Monday, November 27, 2006

Wa Si Ga Gi Nang*

2 months ago, I came across this article which accounted the experience of an university student taking teochew classes in the Poit Ip Huay Kuan. Having heard before of such classes from a random current affair program on channel 8, my curiousity was piqued. I searched for classes in my father's dialect Hokkien but came across none. Since I am also half a teochew, this was the next best thing.

Several years before that, I was already beginning to have a stronger in improving my dialect abilities. I came across this website which was started by a group of Overseas Teochews mainly based in the United States who organize many classes and activities for its members. The interesting thing is that most of them are from Vietnam, Cambodia, Indonesia and Thailand, unlike what we would otherwise imagine them being from mainland China. These Teochew diasporas have further spread its reach to the western hemisphere and unlike in our attempts to homogenize the Chinese population, they have no qualms about promoting their heritage. I suppose, they are the frog in the boiling hot water while we are still languishing in lukewarm levels.

Nonetheless, there has always been much criticism of our stifling of chinese dialects and support for more dialects in media from various sources. Today, this opinion piece "The Dialectics Of Dialect" by Tor Ching Li from TODAY is another example.

"It was also to "help create a climate in Singapore where our mother tongue is spoken not just in coffee shops but in policy making and matters of higher importance". Why can't the same be said for the use of dialect such as Hokkien, Cantonese, Teochew, Hakka and Hainanese - surely still prevalent in coffee shop chatter?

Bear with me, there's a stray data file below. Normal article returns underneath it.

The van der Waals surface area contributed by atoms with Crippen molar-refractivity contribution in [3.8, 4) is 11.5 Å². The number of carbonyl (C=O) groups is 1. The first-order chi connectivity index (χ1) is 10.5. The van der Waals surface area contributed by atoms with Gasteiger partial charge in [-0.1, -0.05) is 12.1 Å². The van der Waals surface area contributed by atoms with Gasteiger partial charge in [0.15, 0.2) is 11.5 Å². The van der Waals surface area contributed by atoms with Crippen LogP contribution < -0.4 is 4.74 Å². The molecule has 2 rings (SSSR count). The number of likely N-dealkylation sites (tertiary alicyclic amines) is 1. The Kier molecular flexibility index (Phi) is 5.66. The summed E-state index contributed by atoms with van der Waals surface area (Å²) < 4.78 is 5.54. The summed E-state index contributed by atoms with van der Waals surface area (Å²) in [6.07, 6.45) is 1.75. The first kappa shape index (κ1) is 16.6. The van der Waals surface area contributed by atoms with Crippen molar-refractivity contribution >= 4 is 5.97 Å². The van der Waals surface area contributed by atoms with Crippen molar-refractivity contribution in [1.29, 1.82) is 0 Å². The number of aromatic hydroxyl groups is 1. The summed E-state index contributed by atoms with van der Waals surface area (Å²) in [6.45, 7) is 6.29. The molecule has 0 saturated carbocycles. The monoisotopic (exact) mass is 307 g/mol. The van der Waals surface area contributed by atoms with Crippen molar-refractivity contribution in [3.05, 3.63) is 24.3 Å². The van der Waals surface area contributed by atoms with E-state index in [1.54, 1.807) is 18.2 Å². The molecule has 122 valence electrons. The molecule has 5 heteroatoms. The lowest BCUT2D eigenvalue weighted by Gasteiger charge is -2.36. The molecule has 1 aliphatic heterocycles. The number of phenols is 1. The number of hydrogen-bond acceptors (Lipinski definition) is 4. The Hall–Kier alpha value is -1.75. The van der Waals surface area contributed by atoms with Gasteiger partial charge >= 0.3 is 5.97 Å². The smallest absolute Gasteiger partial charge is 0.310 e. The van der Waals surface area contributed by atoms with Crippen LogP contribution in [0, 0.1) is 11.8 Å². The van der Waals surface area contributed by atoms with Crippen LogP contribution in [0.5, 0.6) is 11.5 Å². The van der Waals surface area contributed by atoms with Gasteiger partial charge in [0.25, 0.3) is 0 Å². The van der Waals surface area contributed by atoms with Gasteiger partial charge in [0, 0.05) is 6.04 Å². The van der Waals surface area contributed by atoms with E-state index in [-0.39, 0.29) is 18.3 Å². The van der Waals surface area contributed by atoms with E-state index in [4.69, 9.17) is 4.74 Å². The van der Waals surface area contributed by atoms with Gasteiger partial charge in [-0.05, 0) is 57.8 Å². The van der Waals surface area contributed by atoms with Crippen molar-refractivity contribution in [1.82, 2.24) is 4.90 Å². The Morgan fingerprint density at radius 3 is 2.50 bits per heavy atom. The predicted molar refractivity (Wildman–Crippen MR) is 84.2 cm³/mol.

Today, the proportion of dialect-speaking Chinese households in Singapore has dwindled from 50 per cent in 1990 to 24 per cent last year, presumably with the passing of the older dialect-speaking generation. The same 2005 household survey showed that Mandarin-speaking Chinese households climbed from 30 per cent in 1990 to 47 per cent. To speak the Government's language, need it be said that dialect has its economic value as well? The Guangdong province in China, for example, where Cantonese is the lingua franca, is now one of the richest in the nation with the highest total Gross Domestic Product among all provinces. Its nominal GDP for 2003 was US$165 billion and increased to US$265 billion last year, and it contributes approximately 12 per cent of China's national economic output.
Already, it's my loss that I can't speak my official dialect - Teochew - and I found it frustrating to have missed out on the full essence of certain colourful general election rallies held in dialect this year. Fortunately, I can still speak and enjoy the Cantonese language, thanks to my mother - whose mother was Cantonese, hence making Cantonese in a real sense our "mother tongue" - and catching TVB soap operas from Malaysian TV channels in my childhood. Truth be told, I look forward to the day movies from Hong Kong can be shown in Cantonese, and Canto-pop and Canto-banter are allowed to hit the airwaves.